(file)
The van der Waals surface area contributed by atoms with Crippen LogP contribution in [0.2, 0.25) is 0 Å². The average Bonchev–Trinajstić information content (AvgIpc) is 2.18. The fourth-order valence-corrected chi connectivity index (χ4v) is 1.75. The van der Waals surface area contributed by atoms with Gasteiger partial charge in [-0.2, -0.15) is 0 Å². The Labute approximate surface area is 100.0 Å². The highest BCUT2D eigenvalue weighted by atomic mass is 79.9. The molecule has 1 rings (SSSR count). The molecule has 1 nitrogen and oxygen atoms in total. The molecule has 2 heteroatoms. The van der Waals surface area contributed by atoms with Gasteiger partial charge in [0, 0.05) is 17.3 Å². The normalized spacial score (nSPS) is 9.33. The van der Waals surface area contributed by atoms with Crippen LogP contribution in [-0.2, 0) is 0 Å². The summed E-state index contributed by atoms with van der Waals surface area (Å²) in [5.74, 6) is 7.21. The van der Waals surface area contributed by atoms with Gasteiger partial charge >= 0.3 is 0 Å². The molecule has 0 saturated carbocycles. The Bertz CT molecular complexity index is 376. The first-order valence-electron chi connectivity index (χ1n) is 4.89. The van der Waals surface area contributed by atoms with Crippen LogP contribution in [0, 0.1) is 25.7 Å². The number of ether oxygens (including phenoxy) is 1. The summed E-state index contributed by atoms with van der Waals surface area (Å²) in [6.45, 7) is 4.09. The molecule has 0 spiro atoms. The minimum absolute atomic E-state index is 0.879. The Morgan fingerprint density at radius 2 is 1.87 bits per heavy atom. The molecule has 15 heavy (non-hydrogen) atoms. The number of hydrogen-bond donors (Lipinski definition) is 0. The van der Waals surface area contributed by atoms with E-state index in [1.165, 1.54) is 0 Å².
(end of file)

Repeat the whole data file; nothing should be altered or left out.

The van der Waals surface area contributed by atoms with Crippen LogP contribution in [0.2, 0.25) is 0 Å². The average Bonchev–Trinajstić information content (AvgIpc) is 2.18. The fourth-order valence-corrected chi connectivity index (χ4v) is 1.75. The van der Waals surface area contributed by atoms with Gasteiger partial charge in [-0.2, -0.15) is 0 Å². The Labute approximate surface area is 100.0 Å². The highest BCUT2D eigenvalue weighted by atomic mass is 79.9. The molecule has 1 rings (SSSR count). The molecule has 1 nitrogen and oxygen atoms in total. The molecule has 2 heteroatoms. The van der Waals surface area contributed by atoms with Gasteiger partial charge in [0, 0.05) is 17.3 Å². The normalized spacial score (nSPS) is 9.33. The van der Waals surface area contributed by atoms with Crippen LogP contribution in [-0.2, 0) is 0 Å². The summed E-state index contributed by atoms with van der Waals surface area (Å²) in [5.74, 6) is 7.21. The van der Waals surface area contributed by atoms with Gasteiger partial charge >= 0.3 is 0 Å². The molecule has 0 saturated carbocycles. The Bertz CT molecular complexity index is 376. The first-order valence-electron chi connectivity index (χ1n) is 4.89. The van der Waals surface area contributed by atoms with Crippen LogP contribution in [0, 0.1) is 25.7 Å². The number of ether oxygens (including phenoxy) is 1. The summed E-state index contributed by atoms with van der Waals surface area (Å²) in [6.45, 7) is 4.09. The molecule has 0 spiro atoms. The minimum absolute atomic E-state index is 0.879. The Morgan fingerprint density at radius 2 is 1.87 bits per heavy atom. The molecule has 15 heavy (non-hydrogen) atoms. The number of hydrogen-bond donors (Lipinski definition) is 0. The van der Waals surface area contributed by atoms with E-state index in [1.165, 1.54) is 0 Å².